The Song of the (three) Thames-daughters begins here. From line 292 to 306 inclusive they speak in turn. V. Götterdämmerung, III, i: the Rhine-daughters.
Eliot is referring us to Richard Wagner's opera Götterdämmerung, (Twilight of the Gods), part of the four opera cycle Der Ring des Nibelungen (The Ring of the Nibelung). Eliot wants us to think of Richard Wagner's drei Rheintöchter (three Rhine daughters) as we come across his own Thames-daughters.
The Ring of the Nibelung consists of the operas Das Rheingold, Die Walkure, Siegfried, and Götterdämmerung. The Ring cycle starts with Das Rheingold where three nymphs in the Rhine River have gold taken from them. The thief may, and does, forge the gold into a magical ring that gives power but only if the maker forswears love forever. This ring eventually comes into the possession of the great warrior Siegfried. In Götterdämmerung the nymphs attempt to persuade Siegfried to give them their gold back. He does not and is later killed for the ring by the son of the original thief. The Rhine-daughters get their gold back as the rising Rhine floods and extinquishes Siegfried's funeral pyre.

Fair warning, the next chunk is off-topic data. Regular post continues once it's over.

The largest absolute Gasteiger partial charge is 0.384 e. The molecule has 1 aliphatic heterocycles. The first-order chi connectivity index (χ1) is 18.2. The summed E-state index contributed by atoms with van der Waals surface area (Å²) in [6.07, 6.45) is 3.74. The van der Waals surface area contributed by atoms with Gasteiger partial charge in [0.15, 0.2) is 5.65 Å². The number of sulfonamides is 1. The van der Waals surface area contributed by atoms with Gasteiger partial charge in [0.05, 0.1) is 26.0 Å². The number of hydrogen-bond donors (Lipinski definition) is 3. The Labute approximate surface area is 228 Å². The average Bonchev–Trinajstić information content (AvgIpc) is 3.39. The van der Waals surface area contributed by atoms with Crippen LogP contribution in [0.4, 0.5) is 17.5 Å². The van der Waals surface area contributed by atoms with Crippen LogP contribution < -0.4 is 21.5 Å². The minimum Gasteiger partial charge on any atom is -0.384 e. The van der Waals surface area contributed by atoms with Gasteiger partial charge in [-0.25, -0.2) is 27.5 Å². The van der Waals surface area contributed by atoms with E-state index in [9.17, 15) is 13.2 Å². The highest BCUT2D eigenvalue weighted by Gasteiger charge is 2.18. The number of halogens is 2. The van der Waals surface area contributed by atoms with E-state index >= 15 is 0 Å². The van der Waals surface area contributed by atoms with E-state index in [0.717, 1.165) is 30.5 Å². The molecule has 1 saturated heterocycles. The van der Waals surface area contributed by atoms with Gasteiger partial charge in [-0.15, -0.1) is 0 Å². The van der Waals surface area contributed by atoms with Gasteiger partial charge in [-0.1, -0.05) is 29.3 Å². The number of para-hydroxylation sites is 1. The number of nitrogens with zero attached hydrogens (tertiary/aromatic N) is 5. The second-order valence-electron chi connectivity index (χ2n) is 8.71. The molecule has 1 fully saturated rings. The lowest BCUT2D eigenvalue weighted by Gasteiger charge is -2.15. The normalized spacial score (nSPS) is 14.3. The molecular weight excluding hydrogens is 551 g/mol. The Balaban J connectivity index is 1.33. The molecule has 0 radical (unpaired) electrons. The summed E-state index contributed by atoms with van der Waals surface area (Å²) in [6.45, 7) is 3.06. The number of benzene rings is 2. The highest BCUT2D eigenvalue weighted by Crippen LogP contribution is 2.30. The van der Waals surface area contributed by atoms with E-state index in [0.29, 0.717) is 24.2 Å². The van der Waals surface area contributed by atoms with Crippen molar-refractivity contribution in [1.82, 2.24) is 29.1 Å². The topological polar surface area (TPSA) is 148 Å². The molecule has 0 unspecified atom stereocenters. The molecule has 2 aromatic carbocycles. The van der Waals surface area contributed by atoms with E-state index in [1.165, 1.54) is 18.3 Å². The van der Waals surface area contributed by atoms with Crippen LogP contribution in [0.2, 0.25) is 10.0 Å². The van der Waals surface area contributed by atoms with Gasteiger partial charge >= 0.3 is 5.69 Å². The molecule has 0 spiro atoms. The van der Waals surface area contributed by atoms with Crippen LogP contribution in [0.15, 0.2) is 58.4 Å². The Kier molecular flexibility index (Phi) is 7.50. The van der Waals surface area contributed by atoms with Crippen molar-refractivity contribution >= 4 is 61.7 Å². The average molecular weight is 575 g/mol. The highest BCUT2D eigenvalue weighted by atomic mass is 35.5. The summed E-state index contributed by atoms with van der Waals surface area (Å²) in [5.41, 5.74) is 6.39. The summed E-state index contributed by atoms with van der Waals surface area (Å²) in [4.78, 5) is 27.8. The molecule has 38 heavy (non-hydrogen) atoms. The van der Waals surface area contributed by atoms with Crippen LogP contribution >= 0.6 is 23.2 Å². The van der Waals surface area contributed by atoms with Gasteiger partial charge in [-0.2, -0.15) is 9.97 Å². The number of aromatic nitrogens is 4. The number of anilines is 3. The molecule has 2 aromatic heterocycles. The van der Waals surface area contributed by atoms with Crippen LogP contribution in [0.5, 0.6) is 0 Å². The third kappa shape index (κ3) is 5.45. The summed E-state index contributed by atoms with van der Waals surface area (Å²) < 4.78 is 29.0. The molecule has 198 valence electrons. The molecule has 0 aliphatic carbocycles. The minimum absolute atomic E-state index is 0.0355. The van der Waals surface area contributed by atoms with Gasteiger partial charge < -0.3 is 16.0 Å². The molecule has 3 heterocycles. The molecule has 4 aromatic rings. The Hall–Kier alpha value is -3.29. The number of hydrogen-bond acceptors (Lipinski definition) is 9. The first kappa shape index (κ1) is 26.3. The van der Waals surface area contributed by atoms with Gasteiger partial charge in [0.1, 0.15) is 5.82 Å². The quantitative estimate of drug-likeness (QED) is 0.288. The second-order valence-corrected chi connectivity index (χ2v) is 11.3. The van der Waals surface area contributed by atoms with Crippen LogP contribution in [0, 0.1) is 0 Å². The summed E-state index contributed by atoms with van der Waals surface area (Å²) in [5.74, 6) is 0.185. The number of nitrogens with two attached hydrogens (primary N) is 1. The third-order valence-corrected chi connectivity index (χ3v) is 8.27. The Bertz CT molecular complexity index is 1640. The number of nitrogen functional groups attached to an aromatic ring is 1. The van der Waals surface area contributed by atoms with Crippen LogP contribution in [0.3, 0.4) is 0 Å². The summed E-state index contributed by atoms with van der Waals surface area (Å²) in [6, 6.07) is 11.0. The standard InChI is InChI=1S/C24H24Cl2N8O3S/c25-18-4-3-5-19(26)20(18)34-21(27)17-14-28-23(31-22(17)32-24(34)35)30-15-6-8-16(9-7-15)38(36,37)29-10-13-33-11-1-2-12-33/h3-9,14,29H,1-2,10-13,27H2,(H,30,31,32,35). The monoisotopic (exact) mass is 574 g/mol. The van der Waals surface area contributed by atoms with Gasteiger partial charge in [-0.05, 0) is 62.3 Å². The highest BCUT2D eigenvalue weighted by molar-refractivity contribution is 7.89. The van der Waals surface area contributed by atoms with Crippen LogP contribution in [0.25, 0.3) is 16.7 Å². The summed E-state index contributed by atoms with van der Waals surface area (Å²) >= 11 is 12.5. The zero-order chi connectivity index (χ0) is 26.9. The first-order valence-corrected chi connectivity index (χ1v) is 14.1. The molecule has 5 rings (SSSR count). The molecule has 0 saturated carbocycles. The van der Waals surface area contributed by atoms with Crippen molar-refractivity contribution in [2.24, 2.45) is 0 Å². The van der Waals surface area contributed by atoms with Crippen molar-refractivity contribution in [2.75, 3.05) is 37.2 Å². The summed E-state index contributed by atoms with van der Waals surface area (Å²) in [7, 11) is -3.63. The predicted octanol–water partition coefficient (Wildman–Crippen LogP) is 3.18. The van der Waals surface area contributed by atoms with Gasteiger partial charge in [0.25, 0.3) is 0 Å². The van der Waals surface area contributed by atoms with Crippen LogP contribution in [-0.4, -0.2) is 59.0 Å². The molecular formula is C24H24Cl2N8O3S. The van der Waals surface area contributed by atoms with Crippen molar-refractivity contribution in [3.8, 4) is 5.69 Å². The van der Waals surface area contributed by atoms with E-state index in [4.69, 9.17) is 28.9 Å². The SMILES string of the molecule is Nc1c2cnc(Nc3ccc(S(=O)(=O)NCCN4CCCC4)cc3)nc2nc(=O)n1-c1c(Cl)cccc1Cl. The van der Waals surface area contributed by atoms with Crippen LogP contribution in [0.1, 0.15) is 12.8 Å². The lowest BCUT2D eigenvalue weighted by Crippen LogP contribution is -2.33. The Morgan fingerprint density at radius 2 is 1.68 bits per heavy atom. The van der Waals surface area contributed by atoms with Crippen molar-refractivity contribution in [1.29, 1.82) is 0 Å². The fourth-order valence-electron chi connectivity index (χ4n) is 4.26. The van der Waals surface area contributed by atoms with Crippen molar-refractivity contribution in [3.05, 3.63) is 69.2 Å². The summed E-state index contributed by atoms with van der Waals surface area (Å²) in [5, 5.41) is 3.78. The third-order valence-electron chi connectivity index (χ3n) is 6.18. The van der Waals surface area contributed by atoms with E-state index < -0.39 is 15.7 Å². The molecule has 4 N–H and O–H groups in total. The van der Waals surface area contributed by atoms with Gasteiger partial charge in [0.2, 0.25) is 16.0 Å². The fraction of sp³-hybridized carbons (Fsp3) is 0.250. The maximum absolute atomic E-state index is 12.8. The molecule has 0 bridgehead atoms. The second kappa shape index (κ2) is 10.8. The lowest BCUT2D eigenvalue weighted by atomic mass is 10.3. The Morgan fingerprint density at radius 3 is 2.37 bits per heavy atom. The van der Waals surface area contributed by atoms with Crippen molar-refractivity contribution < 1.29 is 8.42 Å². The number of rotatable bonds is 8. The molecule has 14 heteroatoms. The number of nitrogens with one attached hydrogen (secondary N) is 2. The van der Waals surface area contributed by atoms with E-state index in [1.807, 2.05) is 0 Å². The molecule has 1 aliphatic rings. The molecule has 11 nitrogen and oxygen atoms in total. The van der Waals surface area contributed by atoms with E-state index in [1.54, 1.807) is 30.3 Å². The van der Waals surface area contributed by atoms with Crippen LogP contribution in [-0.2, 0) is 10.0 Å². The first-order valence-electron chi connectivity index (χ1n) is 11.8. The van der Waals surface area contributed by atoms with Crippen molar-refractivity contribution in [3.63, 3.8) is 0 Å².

There is more about Der Ring des Nibelungen on the allusion page to line 277.
The songs of the three Thames-daughters are on lines 292 and 296 and 300.
Note that there are two references to (Tristan und Isolde), another Wagnerian opera, in The Waste Land at lines 31-34
and line 42
31) Frisch weht der Wind
32) Der Heimat zu.
33) Mein Irisch Kind,
34) Wo weilest du?
42) Oed' und leer das Meer.